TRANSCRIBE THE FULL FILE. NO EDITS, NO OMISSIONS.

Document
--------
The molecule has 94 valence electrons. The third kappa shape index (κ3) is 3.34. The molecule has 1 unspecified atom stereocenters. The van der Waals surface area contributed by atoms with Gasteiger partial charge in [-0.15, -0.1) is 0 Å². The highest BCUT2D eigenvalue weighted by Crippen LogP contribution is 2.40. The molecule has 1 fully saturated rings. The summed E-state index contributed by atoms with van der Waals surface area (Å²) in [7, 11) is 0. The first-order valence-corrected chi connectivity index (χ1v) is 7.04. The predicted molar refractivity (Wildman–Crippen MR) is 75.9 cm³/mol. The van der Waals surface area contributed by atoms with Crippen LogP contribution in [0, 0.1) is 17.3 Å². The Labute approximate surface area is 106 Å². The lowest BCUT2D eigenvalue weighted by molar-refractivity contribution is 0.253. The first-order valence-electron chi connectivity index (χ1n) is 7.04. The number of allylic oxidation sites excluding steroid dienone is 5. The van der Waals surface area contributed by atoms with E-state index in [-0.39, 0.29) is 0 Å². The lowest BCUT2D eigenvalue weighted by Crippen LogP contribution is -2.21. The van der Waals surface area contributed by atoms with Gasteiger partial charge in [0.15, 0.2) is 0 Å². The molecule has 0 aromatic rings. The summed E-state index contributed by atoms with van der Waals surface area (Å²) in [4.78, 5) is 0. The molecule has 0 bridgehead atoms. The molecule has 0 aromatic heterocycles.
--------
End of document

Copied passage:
The molecule has 94 valence electrons. The third kappa shape index (κ3) is 3.34. The molecule has 1 unspecified atom stereocenters. The van der Waals surface area contributed by atoms with Gasteiger partial charge in [-0.15, -0.1) is 0 Å². The highest BCUT2D eigenvalue weighted by Crippen LogP contribution is 2.40. The molecule has 1 fully saturated rings. The summed E-state index contributed by atoms with van der Waals surface area (Å²) in [7, 11) is 0. The first-order valence-corrected chi connectivity index (χ1v) is 7.04. The predicted molar refractivity (Wildman–Crippen MR) is 75.9 cm³/mol. The van der Waals surface area contributed by atoms with Crippen LogP contribution in [0, 0.1) is 17.3 Å². The Labute approximate surface area is 106 Å². The lowest BCUT2D eigenvalue weighted by molar-refractivity contribution is 0.253. The first-order valence-electron chi connectivity index (χ1n) is 7.04. The number of allylic oxidation sites excluding steroid dienone is 5. The van der Waals surface area contributed by atoms with E-state index in [-0.39, 0.29) is 0 Å². The lowest BCUT2D eigenvalue weighted by Crippen LogP contribution is -2.21. The van der Waals surface area contributed by atoms with Gasteiger partial charge in [0.15, 0.2) is 0 Å². The molecule has 0 aromatic rings. The summed E-state index contributed by atoms with van der Waals surface area (Å²) in [4.78, 5) is 0. The molecule has 0 bridgehead atoms. The molecule has 0 aromatic heterocycles.